"If the temple gets delisted from the World Heritage Site, it will be damaging for us," Tandon said.
"Because there are several government offices involved with the construction works, we are consulting with them."
However he defended the crematorium project, saying it was being built "in order to reduce the environmental pollution because dozens of bodies are cremated on the banks of Bagmati River, using firewood".
A correspondent who visited the site on Tuesday saw dozens of workers laying bricks on the building.
And while construction work on the contentious road through the complex has been halted, several cars could be seen driving across what is currently an unpaved track.
"I use it every day and so do thousands of others because this is convenient for us. I can reach my home in 15 minutes. Otherwise I would have to take a big detour," said 24-year-old student Dipak Rijal.
While Unesco has not issued an explicit threat to revoke Pashupatinath's heritage status, Tandon said it had been given a deadline of early 2015 for the situation to be resolved.
To date, only two sites have ever lost their world heritage status.
The Arabian Oryx Sanctuary in Oman was removed from the list in 2007 due to the government decision to reduce the size of the protected area by 90 percent.
In 2009, Germany's Dresden Elbe Valley, a 20km cultural landscape in the city of Dresden was delisted after a four-lane bridge was built in the area. — AFP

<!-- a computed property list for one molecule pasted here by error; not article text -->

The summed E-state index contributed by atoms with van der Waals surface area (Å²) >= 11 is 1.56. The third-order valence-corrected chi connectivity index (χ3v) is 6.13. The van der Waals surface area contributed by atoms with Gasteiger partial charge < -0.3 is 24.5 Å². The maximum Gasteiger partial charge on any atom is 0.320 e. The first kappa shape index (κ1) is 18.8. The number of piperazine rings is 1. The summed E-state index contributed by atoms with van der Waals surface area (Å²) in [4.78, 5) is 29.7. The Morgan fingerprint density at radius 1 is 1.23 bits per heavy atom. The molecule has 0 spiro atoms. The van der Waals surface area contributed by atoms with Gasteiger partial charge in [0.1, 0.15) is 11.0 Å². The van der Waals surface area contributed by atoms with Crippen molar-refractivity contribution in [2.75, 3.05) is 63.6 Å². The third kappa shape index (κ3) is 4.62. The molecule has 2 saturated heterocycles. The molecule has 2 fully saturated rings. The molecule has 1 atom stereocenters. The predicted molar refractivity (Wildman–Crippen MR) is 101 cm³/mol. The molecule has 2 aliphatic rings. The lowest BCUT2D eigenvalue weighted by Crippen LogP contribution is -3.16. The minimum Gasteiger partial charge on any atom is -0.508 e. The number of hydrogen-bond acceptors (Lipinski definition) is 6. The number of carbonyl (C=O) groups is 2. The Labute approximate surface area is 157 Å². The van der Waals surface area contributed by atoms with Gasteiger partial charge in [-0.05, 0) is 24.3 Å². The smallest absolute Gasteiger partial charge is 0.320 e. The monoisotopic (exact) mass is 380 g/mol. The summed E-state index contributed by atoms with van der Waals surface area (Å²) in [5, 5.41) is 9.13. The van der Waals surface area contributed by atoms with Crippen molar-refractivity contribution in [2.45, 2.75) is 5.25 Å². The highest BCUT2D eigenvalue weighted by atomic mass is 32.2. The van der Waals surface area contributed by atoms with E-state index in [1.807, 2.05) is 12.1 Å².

Travellers have been told to expect delays at the Woodlands and Tuas checkpoints next week with Hari Raya and National Day falling back-to-back on Aug 8 and 9.
The Immigration & Checkpoints Authority (ICA) said in a statement yesterday that traffic is expected to build up from Wednesday and will continue to be heavy through the weekend.
It urged travellers to adjust their travel plans if possible to ease the expected surge of vehicles or to car pool or use public transport.
Singaporeans issued with the BioPass or registered with the National Registration Office are also encouraged to use the automated clearance lanes at the bus halls for quicker passage.
Those leaving Singapore by either land checkpoint may keep tabs on traffic conditions there in advance by checking the advisories installed along the major expressways.
Travellers may also call the traffic information hotline at 6863-0117, listen to TrafficWatch on the radio, or visit the Land Transport Authority's One Motoring website at www.onemotoring.com.sg
ICA added that travellers should carry their own passports before presenting themselves for immigration clearance at the checkpoints. Travellers presenting the wrong passports at immigration will slow down the clearance process and cause inconvenience to other checkpoint users.
In addition, travellers should also make sure that they do not bring unlawful or prohibited goods into or out of Singapore, advised ICA. — The Straits Times / Asia News Network